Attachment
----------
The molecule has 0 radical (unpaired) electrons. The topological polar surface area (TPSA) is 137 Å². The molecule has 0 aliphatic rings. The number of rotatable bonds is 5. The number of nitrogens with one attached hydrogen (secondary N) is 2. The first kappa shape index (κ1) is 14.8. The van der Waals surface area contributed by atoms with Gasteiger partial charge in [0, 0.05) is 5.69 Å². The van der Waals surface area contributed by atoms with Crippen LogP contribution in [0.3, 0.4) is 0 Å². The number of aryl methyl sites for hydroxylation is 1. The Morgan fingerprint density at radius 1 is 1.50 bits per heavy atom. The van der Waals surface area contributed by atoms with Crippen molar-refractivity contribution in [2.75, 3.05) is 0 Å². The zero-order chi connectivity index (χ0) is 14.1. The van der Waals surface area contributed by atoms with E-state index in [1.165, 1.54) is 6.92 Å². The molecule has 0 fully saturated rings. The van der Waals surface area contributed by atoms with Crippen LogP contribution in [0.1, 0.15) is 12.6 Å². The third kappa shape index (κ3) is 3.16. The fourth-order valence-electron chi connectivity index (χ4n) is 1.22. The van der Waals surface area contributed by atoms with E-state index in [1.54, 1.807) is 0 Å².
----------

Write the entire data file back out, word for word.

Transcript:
The molecule has 0 radical (unpaired) electrons. The topological polar surface area (TPSA) is 137 Å². The molecule has 0 aliphatic rings. The number of rotatable bonds is 5. The number of nitrogens with one attached hydrogen (secondary N) is 2. The first kappa shape index (κ1) is 14.8. The van der Waals surface area contributed by atoms with Gasteiger partial charge in [0, 0.05) is 5.69 Å². The van der Waals surface area contributed by atoms with Crippen LogP contribution in [0.3, 0.4) is 0 Å². The number of aryl methyl sites for hydroxylation is 1. The Morgan fingerprint density at radius 1 is 1.50 bits per heavy atom. The van der Waals surface area contributed by atoms with Crippen molar-refractivity contribution in [2.75, 3.05) is 0 Å². The zero-order chi connectivity index (χ0) is 14.1. The van der Waals surface area contributed by atoms with E-state index in [1.165, 1.54) is 6.92 Å². The molecule has 0 fully saturated rings. The van der Waals surface area contributed by atoms with Crippen LogP contribution in [0.1, 0.15) is 12.6 Å². The third kappa shape index (κ3) is 3.16. The fourth-order valence-electron chi connectivity index (χ4n) is 1.22. The van der Waals surface area contributed by atoms with E-state index in [1.54, 1.807) is 0 Å².